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Strengthening friendships through tradition

The annual Morning Star Powwow at JC is an opportunity to learn about Native American culture and enjoy traditional dancing and music.

Students+from+St.+Labre+Indian+School+take+the+stage+after+a+brief+presentation+about+traditional+Native+American+music+and+dance+styles.+Dancers+and+drum+group+members+performed+in+The+Morning+Star+Powwow+on+Jan.+9.+%0A
Students from St. Labre Indian School take the stage after a brief presentation about traditional Native American music and dance styles. Dancers and drum group members performed in The Morning Star Powwow on Jan. 9.

Students from St. Labre Indian School take the stage after a brief presentation about traditional Native American music and dance styles. Dancers and drum group members performed in The Morning Star Powwow on Jan. 9.

Claire Grunewald

Claire Grunewald

Students from St. Labre Indian School take the stage after a brief presentation about traditional Native American music and dance styles. Dancers and drum group members performed in The Morning Star Powwow on Jan. 9.

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40 traditional Native American dancers tentatively walk through the halls of JC, preparing to dance in the first Morning Star Powwow. In an effort to start the tradition of a benefit powwow on the East coast, Vice Principal of Academics Gary Scholl began hosting The Morning Star Powwow here at JC.

“A powwow is a gathering of American Indian people to renew friendships and family ties while doing traditional dances and singing traditional songs. It’s just a big community celebration,” Scholl said.

There are three different types of powwows: benefit, tribal, and competition. Anybody can attend them, whether as a dancer, drum group member, or spectator. According to Scholl, there is no need to be native or of a certain tribe to attend, because powwows are not primarily ceremonial, rather they are social events.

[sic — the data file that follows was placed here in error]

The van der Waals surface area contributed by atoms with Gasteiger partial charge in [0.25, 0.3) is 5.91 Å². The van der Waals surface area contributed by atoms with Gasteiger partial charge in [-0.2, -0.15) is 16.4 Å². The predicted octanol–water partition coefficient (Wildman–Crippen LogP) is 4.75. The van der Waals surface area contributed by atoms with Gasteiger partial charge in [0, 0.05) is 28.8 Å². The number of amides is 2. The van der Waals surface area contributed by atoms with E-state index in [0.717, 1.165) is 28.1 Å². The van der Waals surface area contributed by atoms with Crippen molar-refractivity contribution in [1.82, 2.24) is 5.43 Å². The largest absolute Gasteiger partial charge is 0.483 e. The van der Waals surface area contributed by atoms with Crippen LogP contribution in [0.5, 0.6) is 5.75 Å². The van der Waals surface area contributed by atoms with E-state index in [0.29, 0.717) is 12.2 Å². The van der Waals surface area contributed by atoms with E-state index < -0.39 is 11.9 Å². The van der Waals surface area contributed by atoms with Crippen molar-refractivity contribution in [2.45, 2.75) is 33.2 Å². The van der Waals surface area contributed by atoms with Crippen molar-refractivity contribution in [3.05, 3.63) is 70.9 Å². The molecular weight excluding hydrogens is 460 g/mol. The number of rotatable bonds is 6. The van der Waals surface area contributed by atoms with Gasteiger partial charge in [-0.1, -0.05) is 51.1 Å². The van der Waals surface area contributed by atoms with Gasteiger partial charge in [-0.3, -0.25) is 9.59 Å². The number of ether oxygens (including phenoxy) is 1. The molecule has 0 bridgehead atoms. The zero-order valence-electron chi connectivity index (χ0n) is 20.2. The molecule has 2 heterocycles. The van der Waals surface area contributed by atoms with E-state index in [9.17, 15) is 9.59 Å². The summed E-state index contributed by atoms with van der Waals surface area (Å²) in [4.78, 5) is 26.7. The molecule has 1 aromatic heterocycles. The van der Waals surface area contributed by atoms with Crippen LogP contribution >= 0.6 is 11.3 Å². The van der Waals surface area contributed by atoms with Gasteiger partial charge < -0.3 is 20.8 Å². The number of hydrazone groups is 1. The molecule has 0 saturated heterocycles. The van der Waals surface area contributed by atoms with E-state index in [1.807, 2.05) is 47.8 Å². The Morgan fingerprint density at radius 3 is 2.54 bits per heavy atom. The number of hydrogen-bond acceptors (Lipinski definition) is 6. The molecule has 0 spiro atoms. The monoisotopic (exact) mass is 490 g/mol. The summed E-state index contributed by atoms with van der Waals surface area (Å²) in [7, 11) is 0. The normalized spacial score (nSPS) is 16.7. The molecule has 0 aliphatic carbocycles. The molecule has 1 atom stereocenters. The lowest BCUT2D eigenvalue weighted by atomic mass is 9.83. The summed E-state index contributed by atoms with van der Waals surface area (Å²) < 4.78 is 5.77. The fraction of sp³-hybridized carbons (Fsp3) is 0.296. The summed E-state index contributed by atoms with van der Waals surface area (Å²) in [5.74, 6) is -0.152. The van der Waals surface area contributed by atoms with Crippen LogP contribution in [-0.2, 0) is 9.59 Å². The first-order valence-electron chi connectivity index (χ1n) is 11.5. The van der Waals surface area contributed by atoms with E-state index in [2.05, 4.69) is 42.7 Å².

The first Morning Star Powwow at JC was in 2001. “We need to start here on the east coast the tradition of benefit powwows because that’s what most of the powwows are out west,” Scholl said as to why he took the initiative in having a powwow.

The first powwow was small, with only 40 dancers and 10 to 15 vendors, but now there are 20 vendors and over 125 dancers that come from all over the country. “It’s grown because we do it right, and the Indian community has supported our powwow because it has a good spirit,” Scholl said.

Every year JC donates one hundred percent of the profits from the powwow to St. Labre Indian School in Ashland, Mont. St. Labre is important in the Northern Cheyenne and Crow communities because it offers a quality education that students on the reservation would not have access to otherwise.

“We’ve seen that the percentages in statistics show how low the graduation rates are and how low college acceptance rates are for Native Americans, and we are trying to break those statistics by making sure that our kids receive the highest quality education,” said Major Gifts Officer for St. Labre Tony Uceda.

Nellie Speelman, who is St. Labre's Home-School Coordinator, and a student prepare to perform the Women's Traditional Dance during a presentation at The Morning Star Powwow.

Claire Grunewald
Nellie Speelman, who is St. Labre’s Home-School Coordinator, and a student prepare to perform the Women’s Traditional Dance during a presentation at The Morning Star Powwow.

Like many other American Indian reservations, the Cheyenne and Crow reservations both have pockets of deep poverty. St. Labre helps to build a better future. “It’s an opportunity for those kids to get a good quality education and learn about the possibilities that are out there for them,” Scholl said.

Considering the economic disparity on the reservation, all students go to St. Labre totally free, or on a minimal tuition, depending on their situation. As a result, St. Labre is completely funded by donations like the donation made from the profits of The Morning Star Powwow.

St. Labre is also important because it helps strengthen the native culture and pass it on to future generations. According to Scholl, students learn the traditional Cheyenne and Crow languages, as well as crafts such as tanning hides and painting.

After years of keeping in contact with St. Labre and donating to them, JC and St. Labre have come to consider each other “sister schools.” Last summer a group of students volunteered in a Catholic Heart Work Camp service trip at St. Labre, and a group of students will return this coming summer.

“Being at St. Labre in Montana and interacting with the natives was an amazing experience, and I hope students continue to visit and strengthen the relationship with St. Labre,” senior volunteer Claire Grunewald said.  

JC hopes to continue its communication with St. Labre for years to come. “I believe throughout the years we have been able to create stronger and stronger ties between John Carroll and St. Labre. Our only hope is that we can continue to make the program grow, and the relationships can become stronger,” Uceda said.

Katie Sullivan is an In-Focus Editor for The Patriot and jcpatriot.com.

 

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Strengthening friendships through tradition